What’s red hot in Green, Well, Environmental credit banking is something that is heating up to red-hot. And some might say “we” are going to get burned by it in the long run.
Not classically greenwashing, environmental credit banking is a huge and growing industry feeding on both our communal desire to save perceived habitat or delicate land, and the desire to develop sensitive land that would for whatever reason have too high a mitigation cost to build on without the credits.
Let me paint an admittedly simplified picture of how this works, and what I think is wrong with it.
A developer wants to build a housing tract “on the edge” of a natural wetlands area. The owner of the land, who for the sake of this little story we will say grew up on, and inherited this property would like to see the natural beauty, and value as habitat, protected of course, but is tempted by the offer (of way more money than she ever thought that the land would sell for, because she knows that the area is recognized as a sensitive environmental area). In fact, she has gone to many rather dry land use meetings about local growth and knows already that the property right next to hers was not able to be built on because of the possible impact to habitat. The developer explains that he is willing to take the risk and promises to take good care of the land; weather or not he is ever able to build on it.
Now, the temptation and the promise outweigh the owner’s fears and she sells.
Plans are drawn, surveys are done, testing happens and the local, regional, state, and national regulating bodies each have their say about mitigation and impact. It looks bad for our poor developer. His investment in the land was high for land that looks like it cannot reasonably be built on due to how much impact mitigation would cost. It looks great for the old seller who made a great profit from what she thought was monetarily low value land, and to feel even better about it, she took some of that money and donated it to a land conservation group that buys large sensitive acreage and deeds it as permanent protected land.
All warm and fuzzy! Right?
What she might not know is that the group that she donated to, a “not for profit” group that, is run by some very well paid people who are actually running an Environmental Credit Bank.
A what? But they can’t be developing the land that they buy up to protect. That would be fraud. Explain!
Ok, They are protecting the land that they buy, or often even have donated. They clean it up, do inventories of endangered species, spend time and money (both often volunteered, or donated) documenting the environmental value of this land that because of their efforts is now “environmentally even better” than before, they file the documents to forever protect that land, and they play up the great thing that they have done. By the way, getting even more donations from all of the great publicity.
What they don’t publicize is that what they have also done, through the documentation process, is been granted “Environmental Credits” for protecting the sensitive land. They then take those credits and simply sell them to developers that need to offset the impact that the developers want to make on other projects.
That is right, in many situations developers can quite literally buy their way out of cleaning up or adversely impacting an otherwise sensitive area.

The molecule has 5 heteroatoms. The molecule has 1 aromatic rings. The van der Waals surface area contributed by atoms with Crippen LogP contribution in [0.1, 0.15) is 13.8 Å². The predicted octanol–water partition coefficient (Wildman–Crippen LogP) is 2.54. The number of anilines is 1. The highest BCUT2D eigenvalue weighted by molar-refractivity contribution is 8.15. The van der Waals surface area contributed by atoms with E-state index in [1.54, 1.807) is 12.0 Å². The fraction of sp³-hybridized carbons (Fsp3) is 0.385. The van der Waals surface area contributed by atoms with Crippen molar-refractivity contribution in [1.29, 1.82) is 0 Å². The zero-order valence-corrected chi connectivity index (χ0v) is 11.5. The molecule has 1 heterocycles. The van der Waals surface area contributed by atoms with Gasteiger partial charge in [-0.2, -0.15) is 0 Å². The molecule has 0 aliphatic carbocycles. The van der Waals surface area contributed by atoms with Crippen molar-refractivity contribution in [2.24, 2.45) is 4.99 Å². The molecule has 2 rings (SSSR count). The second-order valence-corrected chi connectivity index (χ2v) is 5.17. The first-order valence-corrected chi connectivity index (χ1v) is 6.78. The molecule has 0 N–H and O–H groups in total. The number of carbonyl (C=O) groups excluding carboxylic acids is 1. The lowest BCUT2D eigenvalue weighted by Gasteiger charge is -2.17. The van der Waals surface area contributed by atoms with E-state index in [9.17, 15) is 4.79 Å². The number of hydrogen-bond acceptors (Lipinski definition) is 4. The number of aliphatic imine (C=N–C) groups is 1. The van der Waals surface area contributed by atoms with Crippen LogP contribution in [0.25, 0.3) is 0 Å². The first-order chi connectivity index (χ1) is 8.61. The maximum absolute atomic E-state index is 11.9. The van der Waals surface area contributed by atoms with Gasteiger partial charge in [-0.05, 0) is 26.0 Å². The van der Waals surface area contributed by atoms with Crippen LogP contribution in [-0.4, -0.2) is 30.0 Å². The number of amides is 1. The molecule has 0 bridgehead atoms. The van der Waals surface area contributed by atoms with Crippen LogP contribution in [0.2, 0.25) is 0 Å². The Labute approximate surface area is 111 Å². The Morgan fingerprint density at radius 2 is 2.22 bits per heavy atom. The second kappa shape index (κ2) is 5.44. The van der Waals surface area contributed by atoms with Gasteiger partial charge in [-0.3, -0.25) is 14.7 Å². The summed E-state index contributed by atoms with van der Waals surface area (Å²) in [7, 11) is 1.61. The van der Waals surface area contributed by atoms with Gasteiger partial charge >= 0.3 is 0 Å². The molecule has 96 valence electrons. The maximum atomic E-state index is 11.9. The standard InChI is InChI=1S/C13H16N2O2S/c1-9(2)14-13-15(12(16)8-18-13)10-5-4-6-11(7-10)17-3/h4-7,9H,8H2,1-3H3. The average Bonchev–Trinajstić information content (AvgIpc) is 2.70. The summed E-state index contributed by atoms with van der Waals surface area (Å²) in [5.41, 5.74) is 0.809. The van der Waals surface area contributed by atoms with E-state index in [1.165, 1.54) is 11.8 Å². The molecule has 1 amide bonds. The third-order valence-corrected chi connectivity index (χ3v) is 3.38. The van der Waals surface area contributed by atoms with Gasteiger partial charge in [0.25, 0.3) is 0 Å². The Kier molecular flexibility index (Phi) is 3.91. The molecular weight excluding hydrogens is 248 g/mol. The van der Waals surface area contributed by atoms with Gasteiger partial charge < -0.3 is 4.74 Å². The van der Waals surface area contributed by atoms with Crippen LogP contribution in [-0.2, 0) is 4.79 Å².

This is not by any means the case in every project, nor is it the only business model that land preservation groups or developers use, but it is a dirty little secret that people don’t see.
Our seller who moved out of the area with her windfall, came back to visit old friends a couple years later. She was shocked at the unexpected growth on what she had though would always be open land (due to the sensitivity) that some over eager developer gave her, what she thought of as too much money for. “Dang, that was a great place to see birds before, I better give some more money to that group so they can protect more land in the future.”
Everyone made money in this example, some land was even protected, but honestly, what is the endgame on this practice? Does this look like the direction things should be going in to you? This is a tough one, as with the right people and the right projects this is a great tool and will do great things. The skeptic in me sees the opportunity for unscrupulous people to do permanent damage to areas that can never be repaired, all for a quick buck.
This same idea is used for clean water/watershed issues, “dirty energy”/”clean energy” species habitat preservation, and other related issues. Some of these deals are permanent some are binding for only a few years. How about the idea of buying partially cleared forest land, getting volunteers to donate time and effort to replant the land, then selling carbon credits, gained from holding the forest for twenty years, then at the end of the end of the credit period harvesting the forest for lumber. Boy it flips back and forth so much and is done over such a long time frame that the people don’t realize what is going on. On the other hand, if we are going to be using lumber we certainly should be replanting. It’s just that the less than transparent way this gets done, smacks of dishonesty. And the credits can be sold to a company that wants to use the credits to clear-cut today, or keep from making their power plant run cleaner at a higher cost to the shareholders.
Lots to think about. How do you feel about it?